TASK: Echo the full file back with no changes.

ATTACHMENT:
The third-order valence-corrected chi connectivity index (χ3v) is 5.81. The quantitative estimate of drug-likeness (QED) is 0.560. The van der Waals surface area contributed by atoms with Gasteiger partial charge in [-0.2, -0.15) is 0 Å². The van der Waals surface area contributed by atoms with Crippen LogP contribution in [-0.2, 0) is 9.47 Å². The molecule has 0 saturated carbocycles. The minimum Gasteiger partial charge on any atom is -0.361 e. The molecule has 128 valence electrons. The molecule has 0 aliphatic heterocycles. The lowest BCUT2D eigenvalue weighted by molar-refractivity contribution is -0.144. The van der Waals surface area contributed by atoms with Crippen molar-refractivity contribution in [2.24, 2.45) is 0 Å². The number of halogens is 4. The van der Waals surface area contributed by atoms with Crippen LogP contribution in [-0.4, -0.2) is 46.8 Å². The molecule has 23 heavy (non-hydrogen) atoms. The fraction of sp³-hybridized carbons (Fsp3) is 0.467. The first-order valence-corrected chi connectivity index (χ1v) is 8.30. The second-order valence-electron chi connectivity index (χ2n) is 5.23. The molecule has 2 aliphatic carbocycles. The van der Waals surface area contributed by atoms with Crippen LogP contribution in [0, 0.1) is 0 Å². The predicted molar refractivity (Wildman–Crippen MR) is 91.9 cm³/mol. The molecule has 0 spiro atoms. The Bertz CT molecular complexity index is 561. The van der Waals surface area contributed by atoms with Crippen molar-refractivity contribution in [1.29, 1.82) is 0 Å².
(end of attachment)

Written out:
The third-order valence-corrected chi connectivity index (χ3v) is 5.81. The quantitative estimate of drug-likeness (QED) is 0.560. The van der Waals surface area contributed by atoms with Gasteiger partial charge in [-0.2, -0.15) is 0 Å². The van der Waals surface area contributed by atoms with Crippen LogP contribution in [-0.2, 0) is 9.47 Å². The molecule has 0 saturated carbocycles. The minimum Gasteiger partial charge on any atom is -0.361 e. The molecule has 128 valence electrons. The molecule has 0 aliphatic heterocycles. The lowest BCUT2D eigenvalue weighted by molar-refractivity contribution is -0.144. The van der Waals surface area contributed by atoms with Crippen molar-refractivity contribution in [2.24, 2.45) is 0 Å². The number of halogens is 4. The van der Waals surface area contributed by atoms with Crippen LogP contribution in [-0.4, -0.2) is 46.8 Å². The molecule has 23 heavy (non-hydrogen) atoms. The fraction of sp³-hybridized carbons (Fsp3) is 0.467. The first-order valence-corrected chi connectivity index (χ1v) is 8.30. The second-order valence-electron chi connectivity index (χ2n) is 5.23. The molecule has 2 aliphatic carbocycles. The van der Waals surface area contributed by atoms with Crippen LogP contribution in [0, 0.1) is 0 Å². The predicted molar refractivity (Wildman–Crippen MR) is 91.9 cm³/mol. The molecule has 0 spiro atoms. The Bertz CT molecular complexity index is 561. The van der Waals surface area contributed by atoms with Crippen molar-refractivity contribution in [1.29, 1.82) is 0 Å².